'Burning, asphyxiation, and drowning caused sailors' deaths'
Doctors at Sir J.J. Hospital say that burning, asphyxiation and drowning led to death of the five sailors whose bodies have been recovered from the sunken submarine INS Sindhurakshak.mumbai Updated: Aug 18, 2013 02:16 IST
Doctors at Sir J.J. Hospital say that burning, asphyxiation and drowning led to death of the five sailors whose bodies have been recovered from the sunken submarine INS Sindhurakshak.
Hospital sources said the autopsies on the bodies have been finished.
They added the exact cause and timing of death of each will be determined only at a later stage.
Besides the autopsy to determine the causes of death, DNA samples have been taken and dental identification carried out to identify the victims.
Orthopaedic x-rays carried out to ascertain shrapnel or other foreign bodies embedded on the victims have proved negative.
Hospital officials said the bodies were brought in a completely charred state though some tissues were intact.
The bodies were brought to the hospital as the naval hospital INHS Ashvini does not have facilities to conduct autopsies.
The identities of the victims shall be clear after forensic experts give the DNA and dental record reports in the next few days.
Meanwhile, the Indian Navy is under pressure to expedite the work of recovering the remaining 13 missing sailors.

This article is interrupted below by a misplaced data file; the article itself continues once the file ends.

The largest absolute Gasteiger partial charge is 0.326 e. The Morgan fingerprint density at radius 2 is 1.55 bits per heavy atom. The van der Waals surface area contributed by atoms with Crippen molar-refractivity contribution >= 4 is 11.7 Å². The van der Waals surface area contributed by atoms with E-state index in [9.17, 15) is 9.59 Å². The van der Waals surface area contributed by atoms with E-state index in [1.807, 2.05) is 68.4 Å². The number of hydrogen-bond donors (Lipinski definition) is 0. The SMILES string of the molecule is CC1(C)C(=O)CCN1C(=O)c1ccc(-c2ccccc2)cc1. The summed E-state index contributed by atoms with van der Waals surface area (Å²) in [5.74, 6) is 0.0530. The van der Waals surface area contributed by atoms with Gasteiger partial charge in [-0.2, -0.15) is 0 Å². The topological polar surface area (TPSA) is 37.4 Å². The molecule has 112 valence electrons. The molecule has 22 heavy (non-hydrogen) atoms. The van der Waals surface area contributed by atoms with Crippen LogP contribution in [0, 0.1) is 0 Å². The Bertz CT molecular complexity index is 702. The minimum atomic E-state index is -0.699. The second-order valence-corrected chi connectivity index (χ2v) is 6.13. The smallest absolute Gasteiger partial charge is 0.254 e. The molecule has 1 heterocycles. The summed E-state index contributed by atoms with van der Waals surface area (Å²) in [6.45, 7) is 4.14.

After five bodies were recovered till Friday evening, the naval team of divers is engaged in a round-the-clock operation to find the others.
The chances of finding any survivor have been ruled out from the deep sea fighter vessel which exploded, caught fire and then sank within six hours early Wednesday in the Mumbai naval harbour.
"The state of (the three recovered bodies) and conditions within the submarine leads to the firm conclusion that finding any surviving personnel within the submarine is unlikely," the Indian Navy said in a statement Friday afternoon.
"The damage and destruction within the submarine around the control room area indicates that the feasibility of locating bodies in the forward part of the submarine is also very remote as the explosion and very high temperatures, which melted steel within, would have incinerated the bodies too," the statement added.
However, the Indian Navy is hopeful that some of the armaments inside the deep sea fighter vessel, stored on the rear side, may be recovered undamaged as the flames did not completely gut that portion of the submarine.
The distraught families of all the 18 missing personnel have been contacted "and are being provided regular updates through constant interaction" by the Family Cell headed by a rear admiral and members of the Navy Wives Welfare Association.